**** The fabric is the base color of your wing. It doesn’t have to be black but it does have to be slightly elastic.

Step 1: Create a Pattern in Actual Size

Use the large-format paper to draw out an actual size version of the provided wire pattern. I used a projector to do this, but if you’re confident enough it can be done freehand. The key is to keep the wings symmetrical and make sure the wires cross through the PVC pipe without interfering with each other.

Step 2: Mark Holes on Sides of the PVC Pipe and Drill

Using the actual size pattern, determine the length of pipe you will need. It should be at least 2 inches longer than the topmost and bottom-most wire holes. (Mine ended up being about 8 inches)

Draw a line centered lengthwise down the entire pipe. Do this on both sides.

Place the pipe on top of your actual size wire guide and mark off where the wires will enter the pipe. Where these lines cross your center line on the pipe is where you will drill the holes. Drill the first and third holes either slightly above or below the center line. (I drilled all the holes right on center and they ended up running into each other while threading through the pipe. I ended up having to bend them around each other using a pry bar.)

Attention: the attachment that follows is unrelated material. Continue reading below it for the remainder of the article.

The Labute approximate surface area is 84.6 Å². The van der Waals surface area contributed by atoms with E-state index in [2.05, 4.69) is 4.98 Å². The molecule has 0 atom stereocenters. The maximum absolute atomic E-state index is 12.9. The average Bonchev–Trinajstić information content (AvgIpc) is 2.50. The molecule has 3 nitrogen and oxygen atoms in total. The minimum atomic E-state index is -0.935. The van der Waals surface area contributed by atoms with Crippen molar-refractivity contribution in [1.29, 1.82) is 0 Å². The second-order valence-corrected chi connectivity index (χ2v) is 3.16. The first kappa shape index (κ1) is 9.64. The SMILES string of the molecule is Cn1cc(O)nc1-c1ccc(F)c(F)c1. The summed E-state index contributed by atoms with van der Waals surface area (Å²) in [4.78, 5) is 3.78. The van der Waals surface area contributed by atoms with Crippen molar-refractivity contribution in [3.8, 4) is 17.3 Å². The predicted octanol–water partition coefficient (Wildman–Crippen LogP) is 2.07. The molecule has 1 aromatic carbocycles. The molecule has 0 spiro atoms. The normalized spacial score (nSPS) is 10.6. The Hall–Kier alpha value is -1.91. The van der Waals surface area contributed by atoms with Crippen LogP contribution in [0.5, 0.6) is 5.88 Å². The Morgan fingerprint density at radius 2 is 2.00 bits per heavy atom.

Take a piece of letter size paper and trace out the center section of the wire guide where the pipe will go. Mark the position of the pipe. Again, this doesn’t have to be perfect but the better aligned your holes are, the easier it is to thread the wire.

Place the paper on your work surface and place the pipe on top. Use the lines as a guide when you drill.

Be sure to mark the angle of the two sections of wire that enter diagonally. You’ll need to drill the hole at the same angle. I just eyeballed it and drilled a slightly bigger hole. My plan was to calk up the hole but there was so much friction between the wires and the pipe that they didn’t move enough to warrant it.

Step 3: Cover Pipe With Felt

Get the 9x12 felt square. With the pipe nearby, put down a line of hot glue on the short end of the felt. Center the pipe over it and press down. Continue to roll the felt around the pipe, putting down several lines of hot glue along the way.

Once you’ve completely covered the pipe, trim off the extra and glue down the end. If there is extra felt that extends beyond the length of the pipe, snip it down from the edge to the pipe end to create tabs. Fold over the tabs and glue.

Feel for the holes you drilled in the sides of the pipe and cut away the felt to expose them.

Step 4: Thread Wire Through Pipe

Lay the actual-size wire-guide on the floor.